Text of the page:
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831. The Wisdom of the World

It used to be said that there are a hundred books on reading which one can have the essential wisdom of the world. Men known for their wisdom and wide knowledge used to be known as ‘walking Encyclopedias'. Around them an intellectual circle gathers. Genius is the vertically rising summit. Wisdom has the horizontal spread flung far and wide. What we call general knowledge is a large body of information. It is the power of memory that gains a distinction there. Wisdom is the capacity of the entire Mind, not the isolated memory alone.  Modern knowledge is extensive; earlier education offered an intensive power to Mind. The distinction is somewhat like the difference between a specialist who can handle work only in his field and the generalist who can apply his Mind to any work as he is endowed with the basic ability.

Such a wisdom is acquired by reading history and biographies, says Sri Aurobindo. They give us life knowledge, a knowledge to tackle issues of life. It can be said in other words. One gives skill, the other offers capacity. It is the school that gives the skills. The family offers the basic capacities to the child which he later fortifies by his dealing with the society when he leaves school. Man needs both, though wisdom determines the outside limits of accomplishment. Information fosters General Knowledge; values cultivate the substance of wisdom. Wisdom offers leadership while skill allows one to rise in administration to great heights. Manners are a social skill which enables one to move successfully with all types of people. Behaviour organises manners. Character enshrines capacity to accomplish and allows one to rise to leadership in many areas that are locally significant. It is personality that is fostered on values and wisdom that permits one to climb the last rungs of the ladder, to national leadership.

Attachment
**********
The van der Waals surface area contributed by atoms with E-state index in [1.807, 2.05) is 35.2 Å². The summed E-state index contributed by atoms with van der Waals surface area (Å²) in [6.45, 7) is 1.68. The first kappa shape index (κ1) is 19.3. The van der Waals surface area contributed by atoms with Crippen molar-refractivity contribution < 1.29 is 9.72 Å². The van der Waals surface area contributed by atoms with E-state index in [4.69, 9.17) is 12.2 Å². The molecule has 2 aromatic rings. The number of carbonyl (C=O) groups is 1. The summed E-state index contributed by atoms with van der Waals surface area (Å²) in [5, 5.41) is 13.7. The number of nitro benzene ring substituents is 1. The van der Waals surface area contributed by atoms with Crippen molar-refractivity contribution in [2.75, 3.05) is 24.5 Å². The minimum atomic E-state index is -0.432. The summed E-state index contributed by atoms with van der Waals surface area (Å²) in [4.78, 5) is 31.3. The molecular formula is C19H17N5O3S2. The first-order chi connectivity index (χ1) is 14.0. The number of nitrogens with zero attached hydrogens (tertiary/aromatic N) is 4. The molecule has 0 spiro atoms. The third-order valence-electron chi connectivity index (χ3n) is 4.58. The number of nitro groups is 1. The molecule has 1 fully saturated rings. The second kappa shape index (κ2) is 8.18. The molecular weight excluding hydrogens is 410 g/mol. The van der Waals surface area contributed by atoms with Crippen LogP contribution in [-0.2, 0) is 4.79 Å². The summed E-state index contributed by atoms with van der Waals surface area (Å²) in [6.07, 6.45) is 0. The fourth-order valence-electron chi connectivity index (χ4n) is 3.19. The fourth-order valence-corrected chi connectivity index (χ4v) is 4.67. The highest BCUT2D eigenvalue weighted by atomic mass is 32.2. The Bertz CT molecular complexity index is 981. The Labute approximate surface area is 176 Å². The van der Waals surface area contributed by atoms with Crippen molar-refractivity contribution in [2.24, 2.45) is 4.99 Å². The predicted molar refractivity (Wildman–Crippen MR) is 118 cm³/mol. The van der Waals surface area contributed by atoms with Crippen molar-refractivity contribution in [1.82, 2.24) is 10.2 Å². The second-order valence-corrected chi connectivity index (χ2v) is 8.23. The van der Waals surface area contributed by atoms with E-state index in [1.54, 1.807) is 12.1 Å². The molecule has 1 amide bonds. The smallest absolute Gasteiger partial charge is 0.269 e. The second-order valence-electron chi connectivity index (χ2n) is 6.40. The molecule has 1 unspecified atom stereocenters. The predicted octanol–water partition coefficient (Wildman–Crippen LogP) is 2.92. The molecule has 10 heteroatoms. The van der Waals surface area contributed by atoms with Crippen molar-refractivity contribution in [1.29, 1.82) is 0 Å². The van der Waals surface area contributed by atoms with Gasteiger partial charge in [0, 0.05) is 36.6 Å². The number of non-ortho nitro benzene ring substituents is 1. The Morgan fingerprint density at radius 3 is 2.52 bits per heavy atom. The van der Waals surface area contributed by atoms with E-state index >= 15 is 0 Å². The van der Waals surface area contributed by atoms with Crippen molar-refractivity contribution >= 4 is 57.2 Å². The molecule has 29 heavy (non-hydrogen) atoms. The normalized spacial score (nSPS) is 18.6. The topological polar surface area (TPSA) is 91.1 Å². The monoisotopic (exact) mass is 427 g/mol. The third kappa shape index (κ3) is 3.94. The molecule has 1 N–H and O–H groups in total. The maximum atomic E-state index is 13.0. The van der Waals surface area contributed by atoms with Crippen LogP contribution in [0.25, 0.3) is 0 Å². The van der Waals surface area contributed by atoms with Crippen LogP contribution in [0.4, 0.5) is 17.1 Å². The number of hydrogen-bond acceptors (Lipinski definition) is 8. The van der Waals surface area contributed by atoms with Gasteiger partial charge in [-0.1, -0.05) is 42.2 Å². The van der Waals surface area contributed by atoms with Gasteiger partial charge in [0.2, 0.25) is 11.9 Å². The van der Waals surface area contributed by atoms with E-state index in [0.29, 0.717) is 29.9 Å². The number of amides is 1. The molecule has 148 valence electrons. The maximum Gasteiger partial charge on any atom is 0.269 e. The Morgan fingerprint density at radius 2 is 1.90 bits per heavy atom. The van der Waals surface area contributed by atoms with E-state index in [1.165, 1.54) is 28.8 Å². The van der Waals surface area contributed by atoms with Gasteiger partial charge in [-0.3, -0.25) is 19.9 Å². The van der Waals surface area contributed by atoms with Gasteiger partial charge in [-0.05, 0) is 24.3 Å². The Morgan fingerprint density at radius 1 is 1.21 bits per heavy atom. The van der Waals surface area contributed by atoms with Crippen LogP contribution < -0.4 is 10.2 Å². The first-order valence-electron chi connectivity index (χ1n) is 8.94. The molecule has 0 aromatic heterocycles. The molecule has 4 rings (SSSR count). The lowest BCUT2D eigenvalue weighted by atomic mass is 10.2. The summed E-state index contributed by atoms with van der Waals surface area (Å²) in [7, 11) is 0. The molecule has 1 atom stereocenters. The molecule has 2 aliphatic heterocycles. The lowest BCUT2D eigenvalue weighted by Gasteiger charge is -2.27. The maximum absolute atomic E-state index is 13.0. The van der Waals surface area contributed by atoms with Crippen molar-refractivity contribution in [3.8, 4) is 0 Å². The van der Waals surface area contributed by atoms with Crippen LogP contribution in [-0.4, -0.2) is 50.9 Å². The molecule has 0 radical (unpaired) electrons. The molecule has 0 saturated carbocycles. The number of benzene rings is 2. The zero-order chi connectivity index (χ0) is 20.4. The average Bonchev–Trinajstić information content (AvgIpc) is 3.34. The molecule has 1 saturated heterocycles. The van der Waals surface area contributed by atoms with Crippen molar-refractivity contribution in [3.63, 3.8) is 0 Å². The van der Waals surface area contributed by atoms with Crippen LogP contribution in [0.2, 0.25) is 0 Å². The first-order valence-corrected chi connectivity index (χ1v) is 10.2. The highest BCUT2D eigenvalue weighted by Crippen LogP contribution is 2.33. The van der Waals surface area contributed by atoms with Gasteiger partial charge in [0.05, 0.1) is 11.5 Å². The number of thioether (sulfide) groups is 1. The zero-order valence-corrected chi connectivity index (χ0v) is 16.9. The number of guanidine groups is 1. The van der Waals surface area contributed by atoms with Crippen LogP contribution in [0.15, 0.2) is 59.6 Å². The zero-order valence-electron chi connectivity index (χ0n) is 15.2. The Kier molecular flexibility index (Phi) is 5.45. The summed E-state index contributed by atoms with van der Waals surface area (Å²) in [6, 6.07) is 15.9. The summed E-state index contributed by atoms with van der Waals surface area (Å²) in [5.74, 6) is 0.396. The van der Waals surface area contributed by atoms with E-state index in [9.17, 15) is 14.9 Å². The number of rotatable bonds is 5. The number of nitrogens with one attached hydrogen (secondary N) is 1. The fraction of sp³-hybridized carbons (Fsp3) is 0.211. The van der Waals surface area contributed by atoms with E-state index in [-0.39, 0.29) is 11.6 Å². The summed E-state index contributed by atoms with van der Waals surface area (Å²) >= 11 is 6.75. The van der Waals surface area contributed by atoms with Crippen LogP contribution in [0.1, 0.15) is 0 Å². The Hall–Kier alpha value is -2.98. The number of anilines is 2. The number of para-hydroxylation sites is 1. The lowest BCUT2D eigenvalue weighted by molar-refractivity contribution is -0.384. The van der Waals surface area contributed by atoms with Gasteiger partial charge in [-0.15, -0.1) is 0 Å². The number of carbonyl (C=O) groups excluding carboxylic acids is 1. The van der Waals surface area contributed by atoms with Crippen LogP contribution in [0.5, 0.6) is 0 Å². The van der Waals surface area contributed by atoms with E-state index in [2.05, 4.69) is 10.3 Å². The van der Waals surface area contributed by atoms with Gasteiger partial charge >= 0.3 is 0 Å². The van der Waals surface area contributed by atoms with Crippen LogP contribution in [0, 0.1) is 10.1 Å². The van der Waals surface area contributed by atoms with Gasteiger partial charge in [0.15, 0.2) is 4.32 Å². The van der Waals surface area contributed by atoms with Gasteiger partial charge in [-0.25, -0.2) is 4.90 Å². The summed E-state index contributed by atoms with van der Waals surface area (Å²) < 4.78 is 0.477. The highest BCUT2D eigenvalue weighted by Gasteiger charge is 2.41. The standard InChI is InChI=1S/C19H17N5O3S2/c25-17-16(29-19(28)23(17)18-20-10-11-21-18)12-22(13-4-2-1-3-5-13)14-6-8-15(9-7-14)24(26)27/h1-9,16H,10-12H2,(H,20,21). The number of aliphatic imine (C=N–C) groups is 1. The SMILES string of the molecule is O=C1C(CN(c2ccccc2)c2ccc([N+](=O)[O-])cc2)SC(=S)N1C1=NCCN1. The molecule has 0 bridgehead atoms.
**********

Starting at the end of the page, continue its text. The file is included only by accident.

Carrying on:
Scholars, experts, researchers, authorities in various subjects, masters of ceremonies are those endowed with the extraordinary skill that makes them well known in a field. V.K. Krishna Menon spoke in the UN for eleven hours setting up a record, and was the editor of Penguin Publications. He was a great expert in many things. He once said, "After Nehru, we look up to Kamaraj for leadership." Menon could rise in eminence but national leadership is for a cut of personality far different from his. It is true that these traits are inborn. It is also true that in many people there are sparks which the parents or family can foster into wise leadership. Should one be in touch with his inner being, then even the spark that is not there can be born.  When something is there, it can be fashioned into an endowment. With the passing years, greater opportunities are emerging.

story | by Dr. Radut